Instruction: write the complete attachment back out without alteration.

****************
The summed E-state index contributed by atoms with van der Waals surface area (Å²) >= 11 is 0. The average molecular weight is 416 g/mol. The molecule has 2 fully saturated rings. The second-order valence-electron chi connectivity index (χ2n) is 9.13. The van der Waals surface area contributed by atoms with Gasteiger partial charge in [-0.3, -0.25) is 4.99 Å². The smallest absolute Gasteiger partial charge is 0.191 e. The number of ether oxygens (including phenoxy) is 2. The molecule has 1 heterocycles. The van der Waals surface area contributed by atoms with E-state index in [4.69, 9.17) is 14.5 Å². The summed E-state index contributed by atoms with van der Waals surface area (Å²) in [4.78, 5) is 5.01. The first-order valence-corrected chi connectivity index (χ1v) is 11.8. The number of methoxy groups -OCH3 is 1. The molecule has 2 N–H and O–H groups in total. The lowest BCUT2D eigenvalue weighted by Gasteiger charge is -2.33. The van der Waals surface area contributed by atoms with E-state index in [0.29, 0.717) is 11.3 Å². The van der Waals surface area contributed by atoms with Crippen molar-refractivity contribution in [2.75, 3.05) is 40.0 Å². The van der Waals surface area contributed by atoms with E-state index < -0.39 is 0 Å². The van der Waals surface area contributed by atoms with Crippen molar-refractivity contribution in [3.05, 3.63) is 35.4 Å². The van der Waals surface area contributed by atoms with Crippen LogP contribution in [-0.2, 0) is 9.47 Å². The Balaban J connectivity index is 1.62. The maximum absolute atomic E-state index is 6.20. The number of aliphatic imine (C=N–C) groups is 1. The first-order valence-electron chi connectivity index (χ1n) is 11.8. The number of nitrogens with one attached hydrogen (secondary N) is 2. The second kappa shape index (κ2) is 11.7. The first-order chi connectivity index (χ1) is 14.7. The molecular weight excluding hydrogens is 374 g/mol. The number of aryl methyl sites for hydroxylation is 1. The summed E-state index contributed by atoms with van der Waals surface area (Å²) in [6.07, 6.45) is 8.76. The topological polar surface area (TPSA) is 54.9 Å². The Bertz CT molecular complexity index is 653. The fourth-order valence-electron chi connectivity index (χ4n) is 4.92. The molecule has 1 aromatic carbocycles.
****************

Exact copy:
The summed E-state index contributed by atoms with van der Waals surface area (Å²) >= 11 is 0. The average molecular weight is 416 g/mol. The molecule has 2 fully saturated rings. The second-order valence-electron chi connectivity index (χ2n) is 9.13. The van der Waals surface area contributed by atoms with Gasteiger partial charge in [-0.3, -0.25) is 4.99 Å². The smallest absolute Gasteiger partial charge is 0.191 e. The number of ether oxygens (including phenoxy) is 2. The molecule has 1 heterocycles. The van der Waals surface area contributed by atoms with E-state index in [4.69, 9.17) is 14.5 Å². The summed E-state index contributed by atoms with van der Waals surface area (Å²) in [4.78, 5) is 5.01. The first-order valence-corrected chi connectivity index (χ1v) is 11.8. The number of methoxy groups -OCH3 is 1. The molecule has 2 N–H and O–H groups in total. The lowest BCUT2D eigenvalue weighted by Gasteiger charge is -2.33. The van der Waals surface area contributed by atoms with E-state index in [0.29, 0.717) is 11.3 Å². The van der Waals surface area contributed by atoms with Crippen molar-refractivity contribution in [2.75, 3.05) is 40.0 Å². The van der Waals surface area contributed by atoms with E-state index < -0.39 is 0 Å². The van der Waals surface area contributed by atoms with Crippen molar-refractivity contribution in [3.05, 3.63) is 35.4 Å². The van der Waals surface area contributed by atoms with Crippen LogP contribution in [-0.2, 0) is 9.47 Å². The Balaban J connectivity index is 1.62. The maximum absolute atomic E-state index is 6.20. The number of aliphatic imine (C=N–C) groups is 1. The first-order valence-electron chi connectivity index (χ1n) is 11.8. The number of nitrogens with one attached hydrogen (secondary N) is 2. The second kappa shape index (κ2) is 11.7. The first-order chi connectivity index (χ1) is 14.7. The molecular weight excluding hydrogens is 374 g/mol. The number of aryl methyl sites for hydroxylation is 1. The summed E-state index contributed by atoms with van der Waals surface area (Å²) in [6.07, 6.45) is 8.76. The topological polar surface area (TPSA) is 54.9 Å². The Bertz CT molecular complexity index is 653. The fourth-order valence-electron chi connectivity index (χ4n) is 4.92. The molecule has 1 aromatic carbocycles.